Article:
Main Radar Home

Radar theory Home

AP3302 Pt3 Contents

AP3302 Pt3 Section 2Contents

Contact the Editor

AP 3302 Pt. 3

Section 2


Monostable and Bistable Multivibrators


This represents one stable state in which V1 is cut off and V2 is conducting. This state can be held indefinitely because there are no capacitors in the circuit to discharge and lift Vg1 to the cut-off point, ie there is no true 'relaxation period' in this circuit. To switch over to the other stable state we can apply either a positive pulse to V1 grid to cut on V1 or a negative pulse to V2 grid to cut off V2. Of the two methods the application of a negative pulse to the conducting valve is more common because a larger triggering voltage is usually required to cut on a non-conducting valve.

If we apply a negative trigger pulse to the grid of the conducting valve V2, its anode current falls and Va2 rises. This causes Vg1 to rise and V1 conducts. An avalanche thus occurs to switch the circuit over to its other stable state in which V1 is conducting and V2 is cut off. Again it will remain in this state until triggered out of it. This is done by applying another negative trigger pulse, to the grid of V1 this time. The waveforms for this circuit are shown in Fig 7. Note that the p.r.f. and the pulse duration are both determined by the trigger pulses.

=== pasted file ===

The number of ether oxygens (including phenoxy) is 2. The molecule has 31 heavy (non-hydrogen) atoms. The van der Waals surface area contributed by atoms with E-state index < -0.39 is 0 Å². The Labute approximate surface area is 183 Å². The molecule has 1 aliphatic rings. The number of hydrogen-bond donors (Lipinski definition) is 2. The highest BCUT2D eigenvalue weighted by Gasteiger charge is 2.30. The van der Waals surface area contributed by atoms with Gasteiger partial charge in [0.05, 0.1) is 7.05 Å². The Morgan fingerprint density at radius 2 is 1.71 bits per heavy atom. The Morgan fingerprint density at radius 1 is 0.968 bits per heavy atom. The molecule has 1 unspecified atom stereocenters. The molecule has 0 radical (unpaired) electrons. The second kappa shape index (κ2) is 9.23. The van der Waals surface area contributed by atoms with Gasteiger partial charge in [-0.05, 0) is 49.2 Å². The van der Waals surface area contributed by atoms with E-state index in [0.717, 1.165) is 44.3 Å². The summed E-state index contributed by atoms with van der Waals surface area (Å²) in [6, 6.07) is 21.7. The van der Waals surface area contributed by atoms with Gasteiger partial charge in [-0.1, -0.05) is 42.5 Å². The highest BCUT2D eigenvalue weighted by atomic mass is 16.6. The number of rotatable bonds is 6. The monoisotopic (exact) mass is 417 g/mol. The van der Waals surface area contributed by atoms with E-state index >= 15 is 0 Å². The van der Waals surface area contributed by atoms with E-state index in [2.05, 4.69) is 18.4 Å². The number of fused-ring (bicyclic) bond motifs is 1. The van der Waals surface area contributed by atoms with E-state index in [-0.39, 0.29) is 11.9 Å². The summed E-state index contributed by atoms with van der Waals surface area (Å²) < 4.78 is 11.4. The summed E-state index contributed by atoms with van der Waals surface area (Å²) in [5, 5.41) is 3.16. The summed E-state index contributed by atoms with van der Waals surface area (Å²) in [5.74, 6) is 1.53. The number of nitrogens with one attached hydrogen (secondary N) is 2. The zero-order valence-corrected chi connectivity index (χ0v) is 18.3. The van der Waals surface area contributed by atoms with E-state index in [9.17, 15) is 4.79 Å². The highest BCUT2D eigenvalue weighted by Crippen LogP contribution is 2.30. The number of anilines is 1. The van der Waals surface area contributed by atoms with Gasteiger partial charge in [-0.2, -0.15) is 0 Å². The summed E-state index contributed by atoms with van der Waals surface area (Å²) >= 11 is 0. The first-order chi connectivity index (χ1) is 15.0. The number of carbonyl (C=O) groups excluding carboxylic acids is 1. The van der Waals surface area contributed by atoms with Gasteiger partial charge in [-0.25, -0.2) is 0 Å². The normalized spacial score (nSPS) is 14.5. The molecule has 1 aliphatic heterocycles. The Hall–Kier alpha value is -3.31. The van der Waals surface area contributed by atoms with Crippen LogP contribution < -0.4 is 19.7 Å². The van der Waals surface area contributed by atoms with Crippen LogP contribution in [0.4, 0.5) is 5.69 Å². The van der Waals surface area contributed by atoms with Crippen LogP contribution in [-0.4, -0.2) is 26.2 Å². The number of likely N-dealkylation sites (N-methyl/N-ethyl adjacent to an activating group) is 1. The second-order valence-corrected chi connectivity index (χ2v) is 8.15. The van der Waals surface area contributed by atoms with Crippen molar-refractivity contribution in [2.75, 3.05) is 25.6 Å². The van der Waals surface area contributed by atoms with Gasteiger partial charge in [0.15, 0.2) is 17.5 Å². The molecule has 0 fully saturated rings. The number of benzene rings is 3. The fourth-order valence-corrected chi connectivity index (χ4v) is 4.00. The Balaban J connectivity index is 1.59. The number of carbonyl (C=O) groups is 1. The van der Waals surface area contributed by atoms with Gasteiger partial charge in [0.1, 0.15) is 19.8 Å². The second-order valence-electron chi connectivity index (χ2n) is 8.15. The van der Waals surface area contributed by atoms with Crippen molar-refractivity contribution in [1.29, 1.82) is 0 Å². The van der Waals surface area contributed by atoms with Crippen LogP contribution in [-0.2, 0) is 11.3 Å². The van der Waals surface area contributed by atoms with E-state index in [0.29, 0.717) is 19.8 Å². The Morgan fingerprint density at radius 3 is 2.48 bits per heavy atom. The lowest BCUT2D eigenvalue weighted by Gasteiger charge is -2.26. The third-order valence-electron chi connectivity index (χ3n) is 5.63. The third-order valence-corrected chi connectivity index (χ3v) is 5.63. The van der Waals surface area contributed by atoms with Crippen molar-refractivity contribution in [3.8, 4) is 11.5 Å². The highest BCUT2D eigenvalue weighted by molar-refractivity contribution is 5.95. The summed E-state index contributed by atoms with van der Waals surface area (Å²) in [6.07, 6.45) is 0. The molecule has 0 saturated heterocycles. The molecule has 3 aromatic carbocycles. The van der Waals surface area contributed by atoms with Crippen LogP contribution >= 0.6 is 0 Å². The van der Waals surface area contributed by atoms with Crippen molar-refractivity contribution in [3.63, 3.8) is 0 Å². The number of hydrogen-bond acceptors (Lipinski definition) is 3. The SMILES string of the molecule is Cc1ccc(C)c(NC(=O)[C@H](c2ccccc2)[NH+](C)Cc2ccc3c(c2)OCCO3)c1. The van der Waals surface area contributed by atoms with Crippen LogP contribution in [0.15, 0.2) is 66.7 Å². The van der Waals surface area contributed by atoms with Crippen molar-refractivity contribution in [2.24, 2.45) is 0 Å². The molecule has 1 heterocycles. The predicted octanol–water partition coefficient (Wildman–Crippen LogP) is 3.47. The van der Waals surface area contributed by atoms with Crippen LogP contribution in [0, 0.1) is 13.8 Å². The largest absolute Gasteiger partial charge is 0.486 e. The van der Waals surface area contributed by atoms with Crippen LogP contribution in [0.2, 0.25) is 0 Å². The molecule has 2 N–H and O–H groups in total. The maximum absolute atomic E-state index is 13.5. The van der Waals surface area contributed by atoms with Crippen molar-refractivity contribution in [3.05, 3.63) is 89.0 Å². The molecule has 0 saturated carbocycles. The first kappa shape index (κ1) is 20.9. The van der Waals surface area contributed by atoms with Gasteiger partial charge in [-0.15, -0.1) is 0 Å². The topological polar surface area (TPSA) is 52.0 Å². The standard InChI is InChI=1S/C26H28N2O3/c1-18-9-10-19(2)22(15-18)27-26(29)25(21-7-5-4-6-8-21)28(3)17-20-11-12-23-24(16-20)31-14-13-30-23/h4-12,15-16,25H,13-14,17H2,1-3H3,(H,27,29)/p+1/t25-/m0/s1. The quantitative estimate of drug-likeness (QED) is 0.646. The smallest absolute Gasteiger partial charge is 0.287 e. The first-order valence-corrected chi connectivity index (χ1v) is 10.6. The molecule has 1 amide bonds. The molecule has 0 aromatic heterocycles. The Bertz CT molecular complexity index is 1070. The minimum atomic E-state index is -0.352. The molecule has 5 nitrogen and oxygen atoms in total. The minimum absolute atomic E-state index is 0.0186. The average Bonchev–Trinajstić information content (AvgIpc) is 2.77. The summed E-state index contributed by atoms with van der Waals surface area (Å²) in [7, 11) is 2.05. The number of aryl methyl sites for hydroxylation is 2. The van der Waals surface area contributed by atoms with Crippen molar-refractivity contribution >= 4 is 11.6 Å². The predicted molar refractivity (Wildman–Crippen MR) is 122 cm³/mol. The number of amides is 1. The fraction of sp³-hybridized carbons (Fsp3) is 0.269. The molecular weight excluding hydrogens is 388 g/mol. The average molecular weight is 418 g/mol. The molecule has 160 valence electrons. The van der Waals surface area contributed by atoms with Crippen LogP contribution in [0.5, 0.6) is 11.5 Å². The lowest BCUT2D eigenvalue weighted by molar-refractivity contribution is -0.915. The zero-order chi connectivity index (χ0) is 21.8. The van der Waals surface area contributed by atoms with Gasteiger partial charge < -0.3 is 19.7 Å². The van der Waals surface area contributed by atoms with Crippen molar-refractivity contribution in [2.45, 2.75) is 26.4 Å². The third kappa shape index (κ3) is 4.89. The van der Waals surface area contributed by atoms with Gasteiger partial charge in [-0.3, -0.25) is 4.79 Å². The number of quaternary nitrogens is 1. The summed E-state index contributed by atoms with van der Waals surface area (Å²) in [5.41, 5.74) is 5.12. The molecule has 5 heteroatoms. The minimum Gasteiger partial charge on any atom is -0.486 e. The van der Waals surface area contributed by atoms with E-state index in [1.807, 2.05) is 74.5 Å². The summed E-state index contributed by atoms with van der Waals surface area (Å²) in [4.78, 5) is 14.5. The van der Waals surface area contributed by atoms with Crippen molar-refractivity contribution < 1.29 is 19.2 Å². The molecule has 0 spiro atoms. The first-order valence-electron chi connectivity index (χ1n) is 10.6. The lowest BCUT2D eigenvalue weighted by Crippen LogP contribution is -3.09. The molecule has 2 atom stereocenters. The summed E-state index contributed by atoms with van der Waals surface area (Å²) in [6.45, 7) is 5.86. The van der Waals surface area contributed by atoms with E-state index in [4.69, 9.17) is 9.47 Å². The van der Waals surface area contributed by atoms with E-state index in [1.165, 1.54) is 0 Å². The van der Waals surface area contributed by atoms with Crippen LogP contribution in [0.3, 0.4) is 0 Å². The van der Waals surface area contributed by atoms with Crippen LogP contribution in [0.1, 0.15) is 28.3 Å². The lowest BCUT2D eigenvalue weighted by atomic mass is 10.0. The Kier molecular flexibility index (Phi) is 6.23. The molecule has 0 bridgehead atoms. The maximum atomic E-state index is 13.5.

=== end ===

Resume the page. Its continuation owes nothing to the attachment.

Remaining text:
An Eccles-Jordan circuit which avoids the need for a separate bias supply is shown in Fig 8. In this circuit, either V1 or V2 is conducting during the stable states and the resulting current through RK provides the appropriate bias voltage. The capacitor CK ensures that the d.c. bias is not affected when switching from one stable state to the other.

The circuit and waveforms of an Eccles-Jordan circuit using transistors are shown in Fig 9. The action of this circuit is virtually the same as that just described for the valve version and may be deduced from the remarks of the previous paragraphs.

Note that the pips on the output waveforms are the result of grid current or base current limiting at the input. If the valve or transistor is worked under bottoming conditions the pips at the grid or the base will not be reflected in the output waveforms.


Previous page

To top of this page

Next Page

Constructed by Dick Barrett

(To e-mail me remove "ban_spam_" from my address)

ęCopyright 2000 - 2002 Dick Barrett

The right of Dick Barrett to be identified as author of this work has been asserted by him in accordance with the Copyright, Designs and Patents Act 1988.